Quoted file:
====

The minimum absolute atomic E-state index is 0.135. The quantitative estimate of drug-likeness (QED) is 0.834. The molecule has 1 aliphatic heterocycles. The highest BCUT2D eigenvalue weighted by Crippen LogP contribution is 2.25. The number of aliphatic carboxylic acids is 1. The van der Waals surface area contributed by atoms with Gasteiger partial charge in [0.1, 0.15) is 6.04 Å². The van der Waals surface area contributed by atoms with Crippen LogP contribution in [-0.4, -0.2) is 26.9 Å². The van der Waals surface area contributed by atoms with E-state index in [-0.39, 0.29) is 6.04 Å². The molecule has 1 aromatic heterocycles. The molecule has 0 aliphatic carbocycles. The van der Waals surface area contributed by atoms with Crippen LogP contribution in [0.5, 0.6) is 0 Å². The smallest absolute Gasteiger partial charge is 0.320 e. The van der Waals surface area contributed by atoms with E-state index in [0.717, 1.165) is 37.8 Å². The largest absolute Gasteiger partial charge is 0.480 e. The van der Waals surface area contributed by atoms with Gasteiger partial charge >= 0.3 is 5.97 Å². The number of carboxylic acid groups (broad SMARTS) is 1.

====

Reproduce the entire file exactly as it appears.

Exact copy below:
The minimum absolute atomic E-state index is 0.135. The quantitative estimate of drug-likeness (QED) is 0.834. The molecule has 1 aliphatic heterocycles. The highest BCUT2D eigenvalue weighted by Crippen LogP contribution is 2.25. The number of aliphatic carboxylic acids is 1. The van der Waals surface area contributed by atoms with Gasteiger partial charge in [0.1, 0.15) is 6.04 Å². The van der Waals surface area contributed by atoms with Crippen LogP contribution in [-0.4, -0.2) is 26.9 Å². The van der Waals surface area contributed by atoms with E-state index in [-0.39, 0.29) is 6.04 Å². The molecule has 1 aromatic heterocycles. The molecule has 0 aliphatic carbocycles. The van der Waals surface area contributed by atoms with Crippen LogP contribution in [0.5, 0.6) is 0 Å². The smallest absolute Gasteiger partial charge is 0.320 e. The van der Waals surface area contributed by atoms with E-state index in [0.717, 1.165) is 37.8 Å². The largest absolute Gasteiger partial charge is 0.480 e. The van der Waals surface area contributed by atoms with Gasteiger partial charge >= 0.3 is 5.97 Å². The number of carboxylic acid groups (broad SMARTS) is 1.